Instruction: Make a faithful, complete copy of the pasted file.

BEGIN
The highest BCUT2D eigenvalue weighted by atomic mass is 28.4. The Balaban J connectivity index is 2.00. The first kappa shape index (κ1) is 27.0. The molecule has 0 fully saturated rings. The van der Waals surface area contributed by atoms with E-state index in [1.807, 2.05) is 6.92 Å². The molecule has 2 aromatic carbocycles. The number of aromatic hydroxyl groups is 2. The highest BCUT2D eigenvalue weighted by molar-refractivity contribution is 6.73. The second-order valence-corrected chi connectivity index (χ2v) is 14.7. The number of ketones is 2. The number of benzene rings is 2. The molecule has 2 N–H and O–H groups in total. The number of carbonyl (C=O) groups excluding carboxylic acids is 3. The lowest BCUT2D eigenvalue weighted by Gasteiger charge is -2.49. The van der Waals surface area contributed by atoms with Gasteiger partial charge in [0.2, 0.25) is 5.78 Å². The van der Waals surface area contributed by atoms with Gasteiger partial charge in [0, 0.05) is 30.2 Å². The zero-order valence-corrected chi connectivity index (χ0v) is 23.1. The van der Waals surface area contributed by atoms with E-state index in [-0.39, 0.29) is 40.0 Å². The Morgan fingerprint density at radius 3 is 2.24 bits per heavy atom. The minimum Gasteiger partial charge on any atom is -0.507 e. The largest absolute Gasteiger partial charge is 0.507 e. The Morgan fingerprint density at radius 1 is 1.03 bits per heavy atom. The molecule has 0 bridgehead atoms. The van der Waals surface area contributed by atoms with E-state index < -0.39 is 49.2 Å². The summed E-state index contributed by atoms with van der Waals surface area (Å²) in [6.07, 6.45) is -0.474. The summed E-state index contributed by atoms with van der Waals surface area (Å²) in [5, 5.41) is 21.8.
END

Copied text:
The highest BCUT2D eigenvalue weighted by atomic mass is 28.4. The Balaban J connectivity index is 2.00. The first kappa shape index (κ1) is 27.0. The molecule has 0 fully saturated rings. The van der Waals surface area contributed by atoms with E-state index in [1.807, 2.05) is 6.92 Å². The molecule has 2 aromatic carbocycles. The number of aromatic hydroxyl groups is 2. The highest BCUT2D eigenvalue weighted by molar-refractivity contribution is 6.73. The second-order valence-corrected chi connectivity index (χ2v) is 14.7. The number of ketones is 2. The number of benzene rings is 2. The molecule has 2 N–H and O–H groups in total. The number of carbonyl (C=O) groups excluding carboxylic acids is 3. The lowest BCUT2D eigenvalue weighted by Gasteiger charge is -2.49. The van der Waals surface area contributed by atoms with Gasteiger partial charge in [0.2, 0.25) is 5.78 Å². The van der Waals surface area contributed by atoms with Gasteiger partial charge in [0, 0.05) is 30.2 Å². The zero-order valence-corrected chi connectivity index (χ0v) is 23.1. The van der Waals surface area contributed by atoms with E-state index in [-0.39, 0.29) is 40.0 Å². The Morgan fingerprint density at radius 3 is 2.24 bits per heavy atom. The minimum Gasteiger partial charge on any atom is -0.507 e. The largest absolute Gasteiger partial charge is 0.507 e. The Morgan fingerprint density at radius 1 is 1.03 bits per heavy atom. The molecule has 0 bridgehead atoms. The van der Waals surface area contributed by atoms with E-state index < -0.39 is 49.2 Å². The summed E-state index contributed by atoms with van der Waals surface area (Å²) in [6.07, 6.45) is -0.474. The summed E-state index contributed by atoms with van der Waals surface area (Å²) in [5, 5.41) is 21.8.